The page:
This text is often spoken of in the context of the word mission, a sending out to spread good news. But notice how, in addition to the fact that those engaging in mission should go barefoot, so they can’t possibly trample on anyone, they were also told to be open to receive, as well as to give. They received hospitality. If their host was a person of peace they shared in that peace. They were fed. In response they were to heal, to make people whole and they were to teach – the word for worker or labourer could also mean teacher – and what they were teaching was that the ‘kingdom of God’ was near.
It is easy to think of mission as some we do to others. Here mission is two way, as true teaching is always two way. The true teacher is always also learning from others. Here the people Jesus sends are also receiving blessings from those they meet and bless. Mission, the work of God in the world to bring about justice and peace and kindness – is always reciprocal and should always promote the welfare of everyone involved.
The other thing about teaching is that you cannot teach what you are not practising yourself. We cannot teach others that the kingdom of heaven is near if we are not ourselves always learning to see that the kingdom is at hand. And that is a hard practice and a lifelong practice. It is the practice of paying attention. An attentiveness that is encouraged by going barefoot, though I am not suggesting you literally go barefoot in Stockport. But more that you might think about what it means for the spiritual life to walk gently and with awareness. To stay awake. To notice the beauty around you. The beauty in each person. To recall moment by moment that God is near, that the person with me is a child of God, that the kingdom is at hand.
You’ll never walk alone
So Jesus sends us out barefoot, to walk gently. To be vulnerable but playful. To receive as well to give. And he sends us in pairs. We might be vulnerable, in whatever role or calling we are walking in, but we are not alone.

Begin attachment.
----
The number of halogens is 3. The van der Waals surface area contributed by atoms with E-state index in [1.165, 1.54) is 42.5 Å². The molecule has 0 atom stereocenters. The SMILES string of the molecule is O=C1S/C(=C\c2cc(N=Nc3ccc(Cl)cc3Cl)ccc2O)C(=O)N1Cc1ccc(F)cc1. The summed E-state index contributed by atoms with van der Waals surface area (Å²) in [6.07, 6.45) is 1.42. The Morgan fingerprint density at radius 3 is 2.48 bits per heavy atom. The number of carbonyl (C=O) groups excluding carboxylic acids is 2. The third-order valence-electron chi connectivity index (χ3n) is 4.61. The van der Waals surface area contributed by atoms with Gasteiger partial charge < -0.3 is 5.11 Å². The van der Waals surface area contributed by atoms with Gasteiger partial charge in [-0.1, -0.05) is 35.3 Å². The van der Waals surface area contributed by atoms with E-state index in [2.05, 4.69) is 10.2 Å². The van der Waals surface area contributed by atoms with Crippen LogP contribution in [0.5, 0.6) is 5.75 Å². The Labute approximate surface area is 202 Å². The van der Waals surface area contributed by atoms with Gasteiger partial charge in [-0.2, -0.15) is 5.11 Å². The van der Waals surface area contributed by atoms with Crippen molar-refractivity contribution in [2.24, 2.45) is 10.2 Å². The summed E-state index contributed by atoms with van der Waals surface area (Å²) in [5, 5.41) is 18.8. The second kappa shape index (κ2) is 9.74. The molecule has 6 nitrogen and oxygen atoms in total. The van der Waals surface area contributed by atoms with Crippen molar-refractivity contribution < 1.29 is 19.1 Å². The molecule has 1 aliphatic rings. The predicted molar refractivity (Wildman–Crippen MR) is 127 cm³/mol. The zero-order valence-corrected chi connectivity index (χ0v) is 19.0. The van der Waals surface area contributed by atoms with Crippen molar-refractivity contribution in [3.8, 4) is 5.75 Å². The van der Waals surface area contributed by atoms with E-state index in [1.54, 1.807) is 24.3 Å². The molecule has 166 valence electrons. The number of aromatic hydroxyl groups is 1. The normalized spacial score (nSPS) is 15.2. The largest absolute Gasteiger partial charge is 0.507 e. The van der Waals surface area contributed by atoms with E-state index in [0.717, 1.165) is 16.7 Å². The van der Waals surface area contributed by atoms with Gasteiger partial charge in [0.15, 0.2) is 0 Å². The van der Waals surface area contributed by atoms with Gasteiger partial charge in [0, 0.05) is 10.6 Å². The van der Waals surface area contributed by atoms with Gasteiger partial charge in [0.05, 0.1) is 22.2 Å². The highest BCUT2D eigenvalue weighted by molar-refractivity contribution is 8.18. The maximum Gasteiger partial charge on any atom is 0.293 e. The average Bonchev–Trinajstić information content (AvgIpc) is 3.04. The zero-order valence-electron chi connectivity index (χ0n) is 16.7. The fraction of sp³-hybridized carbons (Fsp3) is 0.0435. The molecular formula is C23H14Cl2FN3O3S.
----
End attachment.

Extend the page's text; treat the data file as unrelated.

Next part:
On Monday I took part in about 45 minutes of what we call Holy Listening though it’s more properly called Lectio divina or holy reading. It’s a kind of prayer using the bible. About 7 people gathered at St Peter’s Macclesfield and we sat and read and reread the passage that would be preached on this morning. There’s a lot of silence and a lot of listening and then people shared what they felt spoke to them in the passage. And some of the ideas in my sermon came from people’s sharings. It’s less MY sermon and more a group effort. And that’s a lovely metaphor for the spiritual life and for church life. It is, it should always be, collaborative.
Holy listening in a small group on a Monday morning is a terrific way to start the week and I commend it to you as something to think about – not least because it’s a great way for you to love and support your clergy and help them with their sermon preparation. But also because it builds community – it builds the kingdom of heaven. Some writers now are using the word ‘kin-dom’ rather than Kingdom – for various reasons but importantly because it makes the point that we are all sisters and brothers in the realm of God and that everyone belongs here.
I started this sermon with a prayer taken from our Galatians passage:
“Far be it for me to glory except in the cross of our Lord Jesus Christ, through whom the world is crucified to me, and I to the world’
So, what is this ‘world’ that is crucified to me? Well, it’s the world that says being vulnerable is stupid and for losers. The world that says it’s ok to trample on others and which sees gentleness as a sign of weakness. The world that is preoccupied with efficiency and success – going barefoot isn’t efficient and Christ’s death was not a success. That is the world that is crucified. But the resurrection hope on the other side of that is that the kin-dom of heaven is close at hand, then, now, in and around each of us and we are all constantly being called into newness, into the future, into hope and gentleness and the playful vulnerability that is at the heart of the kin-dom of heaven.